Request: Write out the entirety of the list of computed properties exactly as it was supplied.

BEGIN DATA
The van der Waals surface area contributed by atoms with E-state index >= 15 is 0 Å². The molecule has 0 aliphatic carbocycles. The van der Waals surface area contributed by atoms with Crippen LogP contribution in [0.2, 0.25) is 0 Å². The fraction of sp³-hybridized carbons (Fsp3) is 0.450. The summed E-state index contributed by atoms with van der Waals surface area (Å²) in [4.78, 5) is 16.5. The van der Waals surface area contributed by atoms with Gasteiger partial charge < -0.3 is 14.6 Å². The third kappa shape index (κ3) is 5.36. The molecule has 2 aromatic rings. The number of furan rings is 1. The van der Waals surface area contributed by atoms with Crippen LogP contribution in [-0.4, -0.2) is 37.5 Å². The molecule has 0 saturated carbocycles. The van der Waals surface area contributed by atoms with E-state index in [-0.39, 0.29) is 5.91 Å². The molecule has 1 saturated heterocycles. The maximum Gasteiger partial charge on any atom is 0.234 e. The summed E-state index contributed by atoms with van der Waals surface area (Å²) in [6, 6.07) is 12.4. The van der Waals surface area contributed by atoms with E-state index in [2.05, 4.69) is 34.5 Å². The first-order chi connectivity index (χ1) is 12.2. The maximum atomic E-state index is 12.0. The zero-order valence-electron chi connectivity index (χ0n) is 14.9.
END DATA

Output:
The van der Waals surface area contributed by atoms with E-state index >= 15 is 0 Å². The molecule has 0 aliphatic carbocycles. The van der Waals surface area contributed by atoms with Crippen LogP contribution in [0.2, 0.25) is 0 Å². The fraction of sp³-hybridized carbons (Fsp3) is 0.450. The summed E-state index contributed by atoms with van der Waals surface area (Å²) in [4.78, 5) is 16.5. The van der Waals surface area contributed by atoms with Gasteiger partial charge < -0.3 is 14.6 Å². The third kappa shape index (κ3) is 5.36. The molecule has 2 aromatic rings. The number of furan rings is 1. The van der Waals surface area contributed by atoms with Crippen LogP contribution in [-0.4, -0.2) is 37.5 Å². The molecule has 0 saturated carbocycles. The van der Waals surface area contributed by atoms with E-state index in [-0.39, 0.29) is 5.91 Å². The molecule has 1 saturated heterocycles. The maximum Gasteiger partial charge on any atom is 0.234 e. The summed E-state index contributed by atoms with van der Waals surface area (Å²) in [6, 6.07) is 12.4. The van der Waals surface area contributed by atoms with E-state index in [2.05, 4.69) is 34.5 Å². The first-order chi connectivity index (χ1) is 12.2. The maximum atomic E-state index is 12.0. The zero-order valence-electron chi connectivity index (χ0n) is 14.9.